A stroke occurs when the blood supply to and within the brain is interrupted. This deprives the brain cells of oxygen and within minutes they begin to die. A stroke may be caused by either a blocked artery (Ischemic stroke) or the rupturing of a blood vessel (hemorrhagic stroke).
Factors Affecting the Outcome
The location and the severity of the stroke significantly influence the treatment outcomes. The location of the stroke is crucial as different parts of the brain control different functions. A massive or dense stroke usually leads to more brain tissue damage.
Ischemic stroke has better recovery outcome than hemorrhagic stroke. The bleeding in the brain artery during hemorrhagic stroke often leads to more pressure on the brain tissue. The extent of the damage will also determine whether the patient may be left with a mild stroke or a more serious stroke with long-term problems.
5 Post-Stroke Conditions Requiring Physiotherapy
Physiotherapy plays a crucial role in treating the following post-stroke conditions:
- Loss of motor skills or movement due to weakness and paralysis
- Loss of balance or coordination that affect the ability to walk properly
- Loss or altered sensation such as numbness, pins and needles, and tingling
- Loss of visuospatial awareness due to impairment of visual field and perception of space
- Development of spasticity or involuntary contraction of muscles in arms or legs
When Should Rehabilitation Begin?
Physiotherapy should start as soon as the patient’s condition is stabilized, while in the hospital. Physiotherapists will work with doctors, nurses, speech therapists and occupational therapists to ascertain a patient’s rehabilitation potential. Patients who require a longer rehabilitation period will be referred to a community hospital. After the hospital stay, patients usually continue with periodic outpatient therapy sessions until they regain their functional abilities. The rehabilitation process may take from six months to a year depending on the severity of the patient’s condition.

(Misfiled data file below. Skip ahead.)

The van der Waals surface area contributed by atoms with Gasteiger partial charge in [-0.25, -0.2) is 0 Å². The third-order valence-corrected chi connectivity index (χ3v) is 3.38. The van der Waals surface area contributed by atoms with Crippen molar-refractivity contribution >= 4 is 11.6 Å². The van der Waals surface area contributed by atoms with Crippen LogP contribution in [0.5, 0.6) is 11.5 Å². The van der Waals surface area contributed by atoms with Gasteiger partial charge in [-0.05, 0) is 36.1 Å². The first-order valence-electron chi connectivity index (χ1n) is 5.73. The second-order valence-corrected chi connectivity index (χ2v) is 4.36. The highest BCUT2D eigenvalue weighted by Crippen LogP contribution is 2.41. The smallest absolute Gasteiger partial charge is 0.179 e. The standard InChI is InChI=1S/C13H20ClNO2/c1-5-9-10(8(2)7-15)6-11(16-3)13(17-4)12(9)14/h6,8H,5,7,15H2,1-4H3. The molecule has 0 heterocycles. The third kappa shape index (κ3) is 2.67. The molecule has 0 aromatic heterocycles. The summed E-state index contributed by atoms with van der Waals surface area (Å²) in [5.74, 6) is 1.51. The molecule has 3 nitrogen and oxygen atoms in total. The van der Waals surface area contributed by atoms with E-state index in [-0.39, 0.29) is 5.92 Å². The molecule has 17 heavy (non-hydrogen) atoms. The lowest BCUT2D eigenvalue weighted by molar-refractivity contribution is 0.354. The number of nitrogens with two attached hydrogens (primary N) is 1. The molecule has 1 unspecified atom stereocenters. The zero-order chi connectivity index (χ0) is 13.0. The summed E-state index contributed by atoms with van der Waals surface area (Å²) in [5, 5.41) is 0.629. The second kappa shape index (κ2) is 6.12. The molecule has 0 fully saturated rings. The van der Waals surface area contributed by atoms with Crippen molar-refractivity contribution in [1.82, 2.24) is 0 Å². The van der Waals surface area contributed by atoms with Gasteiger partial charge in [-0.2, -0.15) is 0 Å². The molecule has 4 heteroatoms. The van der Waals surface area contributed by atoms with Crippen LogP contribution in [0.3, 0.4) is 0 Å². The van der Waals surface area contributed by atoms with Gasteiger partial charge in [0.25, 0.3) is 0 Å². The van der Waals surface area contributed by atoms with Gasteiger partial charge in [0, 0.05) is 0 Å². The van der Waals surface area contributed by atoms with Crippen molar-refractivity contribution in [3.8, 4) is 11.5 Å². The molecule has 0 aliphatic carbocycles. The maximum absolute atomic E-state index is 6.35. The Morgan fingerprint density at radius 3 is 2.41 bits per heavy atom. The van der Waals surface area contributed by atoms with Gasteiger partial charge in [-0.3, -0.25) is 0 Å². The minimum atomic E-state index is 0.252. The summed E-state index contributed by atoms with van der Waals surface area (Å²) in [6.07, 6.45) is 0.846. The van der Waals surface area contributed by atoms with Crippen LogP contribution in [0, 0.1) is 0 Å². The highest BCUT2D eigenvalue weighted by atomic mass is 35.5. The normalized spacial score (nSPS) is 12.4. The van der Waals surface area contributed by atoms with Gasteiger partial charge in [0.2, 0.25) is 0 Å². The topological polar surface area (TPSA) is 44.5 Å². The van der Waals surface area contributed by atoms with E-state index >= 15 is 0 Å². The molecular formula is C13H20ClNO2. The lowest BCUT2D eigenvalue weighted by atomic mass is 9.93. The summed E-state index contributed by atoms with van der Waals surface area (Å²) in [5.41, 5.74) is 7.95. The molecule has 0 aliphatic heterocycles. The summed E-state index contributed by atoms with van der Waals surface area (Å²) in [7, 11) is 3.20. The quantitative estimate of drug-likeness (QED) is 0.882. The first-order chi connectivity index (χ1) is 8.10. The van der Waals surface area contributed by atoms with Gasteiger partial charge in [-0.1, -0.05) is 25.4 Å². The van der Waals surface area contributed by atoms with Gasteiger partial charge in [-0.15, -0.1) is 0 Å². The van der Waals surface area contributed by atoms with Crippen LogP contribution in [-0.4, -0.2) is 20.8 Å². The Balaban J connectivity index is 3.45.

What does Physiotherapy Rehabilitation Involve?
Post-stroke rehabilitation begins with a series of tests to assess the baseline functioning of patients. These tests are:
1. Basic cognitive test – cognitive test is an important test to determine how instructions will be given to the patient. It may also affect the accuracy of subsequent tests.
- The level of command a patient can follow (a 1, 2 or 3 step command)
- The ability to orientate to a place, time and day
2. Range of motions in all limbs
- Turning in bed
- Sitting up from lying down position
- Sit to stand
- Climbing stairs
These findings are used for goal setting and treatment planning. Short-term and long-term goals are set to motivate patients throughout the rehabilitation period. Caregivers are often also given the training to enable them to assist patients in their daily activities or movements.
Different Treatment Approaches
There are various treatment approaches for motor function recovery.
- Motor relearning approach – relearning lost skills through practice and/or training
- Neurodevelopmental approach (also known as Bobath) – based on a problem-solving method to promote motor learning and motor control in different environments
- Task-oriented approach – to improve upper extremity motor abilities such as hand, arm, shoulder or upper limb
- Constraint-induced movement therapy – using different types of restraints such as a sling or hand splint to improve upper extremity functions
- Biofeedback – using visual feedback to move an impaired limb, for example, training stroke survivors to open a hand by extending his or her fingers and relaxing them.
- Electric stimulators – help rewire the brain to restore some form of dexterity
- Robotics – using robots to assist in walking
- Compensatory – using support aids
Physiotherapy is one of the key components in the spectrum of treatment and rehabilitation of stroke survivors. At Physio Advance, we help mild-stroke survivors restore their physical functions and regain their independence. As such, it is important for patients to attend their rehabilitation sessions regularly and practice the prescribed exercise routines at home.
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Ms Vernetta Wong is a musculoskeletal physiotherapist and lymphoedema therapist from Physio Advance, a member of Healthway Medical Group.